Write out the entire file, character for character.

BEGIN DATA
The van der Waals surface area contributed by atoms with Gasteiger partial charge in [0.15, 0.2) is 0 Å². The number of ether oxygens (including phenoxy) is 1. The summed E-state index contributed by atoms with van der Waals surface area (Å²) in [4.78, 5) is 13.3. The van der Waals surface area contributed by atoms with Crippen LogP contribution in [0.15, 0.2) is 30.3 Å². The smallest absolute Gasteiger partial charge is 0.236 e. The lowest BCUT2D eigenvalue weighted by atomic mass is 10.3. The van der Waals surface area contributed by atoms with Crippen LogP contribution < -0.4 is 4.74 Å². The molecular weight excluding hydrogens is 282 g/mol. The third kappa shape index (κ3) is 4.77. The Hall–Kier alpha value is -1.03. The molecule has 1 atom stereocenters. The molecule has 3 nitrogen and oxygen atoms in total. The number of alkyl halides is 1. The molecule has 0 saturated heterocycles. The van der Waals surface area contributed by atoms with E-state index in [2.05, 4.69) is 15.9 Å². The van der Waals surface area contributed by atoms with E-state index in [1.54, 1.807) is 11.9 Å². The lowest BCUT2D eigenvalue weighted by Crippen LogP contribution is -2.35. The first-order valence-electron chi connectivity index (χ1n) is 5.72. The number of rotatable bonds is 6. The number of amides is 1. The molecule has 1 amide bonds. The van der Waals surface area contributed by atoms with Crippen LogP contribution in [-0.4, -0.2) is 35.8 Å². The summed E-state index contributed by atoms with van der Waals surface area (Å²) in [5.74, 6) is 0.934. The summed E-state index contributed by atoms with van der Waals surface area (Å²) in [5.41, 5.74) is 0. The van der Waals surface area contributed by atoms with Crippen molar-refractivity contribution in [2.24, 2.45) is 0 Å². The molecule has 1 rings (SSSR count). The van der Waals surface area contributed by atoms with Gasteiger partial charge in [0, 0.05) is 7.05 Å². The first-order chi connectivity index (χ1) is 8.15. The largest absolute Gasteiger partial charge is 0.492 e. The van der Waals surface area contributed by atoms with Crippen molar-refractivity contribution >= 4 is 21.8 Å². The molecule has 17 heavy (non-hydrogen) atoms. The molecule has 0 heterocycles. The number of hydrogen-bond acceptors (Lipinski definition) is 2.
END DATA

The van der Waals surface area contributed by atoms with Gasteiger partial charge in [0.15, 0.2) is 0 Å². The number of ether oxygens (including phenoxy) is 1. The summed E-state index contributed by atoms with van der Waals surface area (Å²) in [4.78, 5) is 13.3. The van der Waals surface area contributed by atoms with Crippen LogP contribution in [0.15, 0.2) is 30.3 Å². The smallest absolute Gasteiger partial charge is 0.236 e. The lowest BCUT2D eigenvalue weighted by atomic mass is 10.3. The van der Waals surface area contributed by atoms with Crippen LogP contribution < -0.4 is 4.74 Å². The molecular weight excluding hydrogens is 282 g/mol. The third kappa shape index (κ3) is 4.77. The Hall–Kier alpha value is -1.03. The molecule has 1 atom stereocenters. The molecule has 3 nitrogen and oxygen atoms in total. The number of alkyl halides is 1. The molecule has 0 saturated heterocycles. The van der Waals surface area contributed by atoms with E-state index in [2.05, 4.69) is 15.9 Å². The van der Waals surface area contributed by atoms with E-state index in [1.54, 1.807) is 11.9 Å². The lowest BCUT2D eigenvalue weighted by Crippen LogP contribution is -2.35. The first-order valence-electron chi connectivity index (χ1n) is 5.72. The number of rotatable bonds is 6. The number of amides is 1. The molecule has 1 amide bonds. The van der Waals surface area contributed by atoms with Crippen LogP contribution in [-0.4, -0.2) is 35.8 Å². The summed E-state index contributed by atoms with van der Waals surface area (Å²) in [5.74, 6) is 0.934. The summed E-state index contributed by atoms with van der Waals surface area (Å²) in [5.41, 5.74) is 0. The van der Waals surface area contributed by atoms with Crippen molar-refractivity contribution in [2.24, 2.45) is 0 Å². The molecule has 1 rings (SSSR count). The van der Waals surface area contributed by atoms with Gasteiger partial charge in [0, 0.05) is 7.05 Å². The first-order chi connectivity index (χ1) is 8.15. The largest absolute Gasteiger partial charge is 0.492 e. The van der Waals surface area contributed by atoms with Crippen molar-refractivity contribution >= 4 is 21.8 Å². The molecule has 17 heavy (non-hydrogen) atoms. The molecule has 0 heterocycles. The number of hydrogen-bond acceptors (Lipinski definition) is 2.